SouthEastern Bluegrass Association

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"O Brother, Where Art Thou?"

Record & Movie Review By Lee Taylor

Editor's Note: The soundtrack is Mercury 088 170-069-2)

ArtworkLate December / early January brought with it one of the most eagerly anticipated events affecting the bluegrass and old-time country music world in quite some time, the general release of the new Coen brothers movie, "O Brother, Where Art Thou?

The "buzz" about this movie among the insiders in the bluegrass scene has been going on for some time now, and getting stronger and more widespread as the release date approached. What the fuss is all about is this: not since "Bonnie & Clyde" or "Deliverance" has bluegrass music been closely associated with such a mass-media event. In many ways, this is even more exciting. In the previous movies, the tie-in was for a single bluegrass song used in the movie. In the case of "O Brother", in many ways, bluegrass and old-time country music IS the movie. The whole plot is tied to the music, and there are so many whole complete songs used in the movie that it is almost a musical.

"O Brother" is the story of Ulysses Everett McGill, a slick-talking, ne'er-do-well refugee from a 1937 Mississippi chain gang, and his dim-witted compatriots. Based loosely on Homer's Odyssey, the story covers their quest to acquire a fabulous treasure and to restore some sense of order to their misdirected lives. Along the way, they are set upon by the Sirens, the Cyclops, and the KKK. The movie features George Clooney in the starring role, John Turturro and Tim Blake Nelson as the woebegone sidekicks, and a host of great supporting characters, including John Goodman, Holly Hunter, and Charles Durning. More important to the readers of this article are all the appearances of various and assorted bluegrass and related music figures throughout the course of the movie. The Cox Family, The Whites, Gillian Welch, Dan Tyminski, Ron Block, David Holt, Ed Snodderly, and a bunch of others all make on-screen appearances at some point in the film.

The music really does permeate the basic structure of the movie, though. It's my understanding that all the music for the movie was actually recorded and finished before a single frame of film was shot; then the movie was put together around the music. And the music is really GOOD. On screen George Clooney lip-syncs to Dan Tyminski doing two killer versions of "I Am a Man of Constant Sorrow", one with just Dan's guitar, and another with a full band featuring Ron Block, Barry Bailes, Stuart Duncan, and Mike Compton. Alison Krauss, with all-star back up vocals, does a version of "Down to the River to Pray" that is central to the movie and just gorgeous. Alison again, along with Emmylou Harris and Gilliam Welch, do a stunning bluesy trio number "Didn't Leave Nothing But the Baby", which provides the musical score to the Siren "attack". The Whites perform the best version of "Keep On the Sunny Side" that I've heard since the Carter Family, aided by some wonderfully low-key dobro from Jerry Douglas, and Ralph Stanley's "O Death" is the theme to the most bizarre moment of the whole movie, with a choreographed Klan rally and lynching the includes a not-so-subtle cinematic quote from "The Wizard of Oz".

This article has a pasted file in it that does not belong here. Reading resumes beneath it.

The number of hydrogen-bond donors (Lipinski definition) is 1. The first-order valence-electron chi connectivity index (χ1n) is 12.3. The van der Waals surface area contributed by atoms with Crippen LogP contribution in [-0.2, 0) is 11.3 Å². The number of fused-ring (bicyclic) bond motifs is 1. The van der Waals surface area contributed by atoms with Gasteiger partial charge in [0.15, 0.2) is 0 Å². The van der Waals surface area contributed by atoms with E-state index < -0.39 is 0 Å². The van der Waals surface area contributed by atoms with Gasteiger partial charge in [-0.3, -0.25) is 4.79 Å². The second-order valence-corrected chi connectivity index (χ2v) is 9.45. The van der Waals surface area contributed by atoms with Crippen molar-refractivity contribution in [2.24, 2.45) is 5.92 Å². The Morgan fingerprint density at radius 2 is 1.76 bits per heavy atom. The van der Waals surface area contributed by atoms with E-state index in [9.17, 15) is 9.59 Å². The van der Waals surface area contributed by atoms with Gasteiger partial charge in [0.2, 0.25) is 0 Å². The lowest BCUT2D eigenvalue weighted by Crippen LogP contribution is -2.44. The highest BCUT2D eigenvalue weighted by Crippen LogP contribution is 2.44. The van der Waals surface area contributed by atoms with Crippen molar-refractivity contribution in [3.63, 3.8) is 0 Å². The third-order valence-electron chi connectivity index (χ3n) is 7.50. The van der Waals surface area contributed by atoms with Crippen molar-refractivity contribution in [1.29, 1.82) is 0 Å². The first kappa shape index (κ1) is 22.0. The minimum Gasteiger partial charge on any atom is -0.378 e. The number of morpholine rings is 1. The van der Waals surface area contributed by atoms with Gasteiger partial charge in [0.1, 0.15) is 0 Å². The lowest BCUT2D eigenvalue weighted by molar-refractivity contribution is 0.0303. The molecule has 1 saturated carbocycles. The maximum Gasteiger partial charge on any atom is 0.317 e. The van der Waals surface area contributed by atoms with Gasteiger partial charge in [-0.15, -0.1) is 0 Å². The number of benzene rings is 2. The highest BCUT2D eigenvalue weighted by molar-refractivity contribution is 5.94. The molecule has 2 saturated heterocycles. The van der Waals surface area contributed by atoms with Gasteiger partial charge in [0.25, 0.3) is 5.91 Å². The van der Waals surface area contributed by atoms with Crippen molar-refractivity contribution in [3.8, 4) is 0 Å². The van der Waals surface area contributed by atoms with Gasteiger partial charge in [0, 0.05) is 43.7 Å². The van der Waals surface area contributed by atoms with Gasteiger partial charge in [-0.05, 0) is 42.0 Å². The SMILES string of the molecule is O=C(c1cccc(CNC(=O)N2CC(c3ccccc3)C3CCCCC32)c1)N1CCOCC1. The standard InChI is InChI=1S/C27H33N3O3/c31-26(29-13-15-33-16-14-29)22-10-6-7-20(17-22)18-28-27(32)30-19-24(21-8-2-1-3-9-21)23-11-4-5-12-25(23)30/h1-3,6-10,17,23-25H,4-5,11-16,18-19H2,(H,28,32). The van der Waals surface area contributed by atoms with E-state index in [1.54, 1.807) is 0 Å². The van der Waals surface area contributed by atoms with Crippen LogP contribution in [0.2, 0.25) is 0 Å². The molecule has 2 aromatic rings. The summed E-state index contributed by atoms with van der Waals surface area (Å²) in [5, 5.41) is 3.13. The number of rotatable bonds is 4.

The Coen Brothers are masters of satire and send-up. While I am sure that in today's politically correct feeding frenzy there will be people who will find something in this movie to be offended by, I found nothing serious or mean-spirited at all. The film is full of Southern stereotypes, so much so that at times it is almost a cartoon, but there is nothing vicious or hurtful that I could see. I found the movie to be funny on several different levels, from slapstick to arcane literary references, and I suspect that it is one of those movies in which repeated viewings will turn up stuff I missed the first time through. I felt that George Clooney pretty much put on his character and wore it like a well-tailored suit, and that Nelson and Turturro turned what could have been just "character" parts into some of the best moments of the film.

In addition to the stunning soundtrack, I also found the film to be visually quite beautiful. Although modern and in color, somehow it still looks "period". There is a hot, dry look to some of the exteriors that you can almost feel, and there is a golden, pastel effect to the color that almost makes the whole movie look like a 50 year old drugstore window display.

The soundtrack CD features all the cuts I mention above, plus complete recordings of lots of things that were used as incidental music in the movie, including some great singing and guitar work from Norman Blake, and a couple of "period" recordings, "Mac" McClintock's recording of "The Big Rock Candy Mountain" and a Stanley Brothers recording of "Angel Band". Additionally there is gut-level, soul stirring black gospel from the Fairfield Four and James Carter and the Prisoners. There's also a nice "data" section on the CD, including an "O Brother" screensaver, web links, and a track player for the audio tracks. The packaging is great and there is a really nice four color booklet with very complete credits and even a promotional blurb for the other recordings of all the artists on the soundtrack.

Overall, the soundtrack has a simple beauty to it that is hard to explain. A lot of the tunes are old and well worn, and the performances aren't flashy or "in your face", but there is a basic elegance to the music that makes you want leave it in the CD player. As the foundation for the movie, the music alone will probably draw me back to see it again, or at least be the first in line to buy the video or DVD when it comes out.


This review was originally published in the February 2001 issue of THE SEBA BREAKDOWN, SEBA's award-winning newsletter.

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